István Nádler studied painting at the Hungarian Academy of Fine Arts from 1958 to 1963. Between 1963 and 1968, he was a member of the Zugló Circle. In 1964, he travelled in Western Europe on a Károlyi Foundation scholarship. In 1968, he joined the Iparterv Group. In 1970, he worked in Vence, France. In 1971/72, he won the bursary of the Folkwang Museum in Essen. In the 1970s, he also prepared spatial plastic works and sculpture models. He participated at the Győr Artists’ Colony (sculptural period, RÁBA Symposion, 1976–78). In 1986, he exhibited at the Venice Biennale with Imre Bak, Károly Kelemen, and Ákos Birkás. In the 1990s, he drew new inspiration from oriental philosophy. Besides foreign scholarships, he has won many Hungarian and international distinctions: 14th Festival of Painting, Cannes-sur-Mer, special prize of the jury (1982); 4th European Graphic Biennale, Baden-Baden, 1st Prize (1985); Munkácsy Prize (1986); Artist of Merit (1997); 1st Prize at the UNESCO Liberty 98 international flag competition (1998); Kossuth Prize (2001). He has been an ordinary member of the Széchenyi Academy of Literature and Art since 2005; he is a founding member of the Open Structures Art Society (OSAS, 2006).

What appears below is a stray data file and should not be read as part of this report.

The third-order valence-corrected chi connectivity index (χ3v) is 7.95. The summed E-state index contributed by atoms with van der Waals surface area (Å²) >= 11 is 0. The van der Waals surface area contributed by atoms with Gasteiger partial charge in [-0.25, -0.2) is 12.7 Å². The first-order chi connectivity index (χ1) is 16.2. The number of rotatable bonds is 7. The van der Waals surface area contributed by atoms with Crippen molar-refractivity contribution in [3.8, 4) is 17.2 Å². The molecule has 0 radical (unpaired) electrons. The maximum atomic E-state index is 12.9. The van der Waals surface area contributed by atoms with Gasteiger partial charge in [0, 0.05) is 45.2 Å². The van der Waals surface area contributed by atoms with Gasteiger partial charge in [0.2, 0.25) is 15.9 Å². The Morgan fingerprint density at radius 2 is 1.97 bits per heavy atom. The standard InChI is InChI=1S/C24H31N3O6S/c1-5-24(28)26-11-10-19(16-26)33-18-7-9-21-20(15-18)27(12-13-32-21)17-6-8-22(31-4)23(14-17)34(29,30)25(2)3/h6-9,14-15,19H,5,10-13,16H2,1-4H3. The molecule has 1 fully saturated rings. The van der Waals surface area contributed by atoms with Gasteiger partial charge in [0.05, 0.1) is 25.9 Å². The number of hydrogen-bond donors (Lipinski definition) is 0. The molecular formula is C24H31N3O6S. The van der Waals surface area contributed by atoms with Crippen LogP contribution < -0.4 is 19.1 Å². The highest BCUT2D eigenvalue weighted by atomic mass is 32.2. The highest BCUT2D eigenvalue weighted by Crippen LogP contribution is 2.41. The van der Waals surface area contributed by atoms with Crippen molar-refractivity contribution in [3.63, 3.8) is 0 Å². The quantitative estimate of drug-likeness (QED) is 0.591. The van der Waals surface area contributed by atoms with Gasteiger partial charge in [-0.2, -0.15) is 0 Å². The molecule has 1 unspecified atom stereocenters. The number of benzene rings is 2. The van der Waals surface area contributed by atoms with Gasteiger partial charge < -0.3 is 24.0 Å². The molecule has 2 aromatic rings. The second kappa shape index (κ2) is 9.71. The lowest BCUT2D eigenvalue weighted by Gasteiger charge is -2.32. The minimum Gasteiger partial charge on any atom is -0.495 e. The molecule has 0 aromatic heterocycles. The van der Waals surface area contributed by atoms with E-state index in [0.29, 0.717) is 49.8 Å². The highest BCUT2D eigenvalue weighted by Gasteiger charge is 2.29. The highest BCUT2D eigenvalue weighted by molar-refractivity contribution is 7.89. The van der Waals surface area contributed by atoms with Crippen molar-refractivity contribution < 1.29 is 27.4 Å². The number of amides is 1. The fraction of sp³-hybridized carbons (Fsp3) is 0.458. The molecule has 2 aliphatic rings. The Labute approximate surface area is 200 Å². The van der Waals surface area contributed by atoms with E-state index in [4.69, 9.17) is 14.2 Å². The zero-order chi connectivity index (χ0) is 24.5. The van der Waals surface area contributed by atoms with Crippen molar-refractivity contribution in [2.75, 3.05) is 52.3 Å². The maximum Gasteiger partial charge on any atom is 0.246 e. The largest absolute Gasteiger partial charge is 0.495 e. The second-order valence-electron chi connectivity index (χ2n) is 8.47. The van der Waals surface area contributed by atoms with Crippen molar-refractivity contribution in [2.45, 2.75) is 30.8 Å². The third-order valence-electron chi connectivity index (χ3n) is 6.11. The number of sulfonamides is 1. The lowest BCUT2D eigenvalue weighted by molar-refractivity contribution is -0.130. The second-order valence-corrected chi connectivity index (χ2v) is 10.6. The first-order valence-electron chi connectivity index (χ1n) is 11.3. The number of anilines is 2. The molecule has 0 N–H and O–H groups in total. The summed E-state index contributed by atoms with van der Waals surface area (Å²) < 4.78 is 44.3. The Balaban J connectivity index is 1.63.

István Nádler is one of the driving forces and outstanding representatives of the artistic tendencies emerging in the 1960s. His early works are lyric abstractions, which were followed by geometric abstract paintings and curved metal plate sculptures informed by the hardness and cool perfection of hard edge, based on structural principles reduced to elementary plastic relations. Nádler’s inherent sensitivity to colour and his emotionally personal expressivity steered him towards reflective and richly contrasted, sensual-meditative painting from the 1980s on.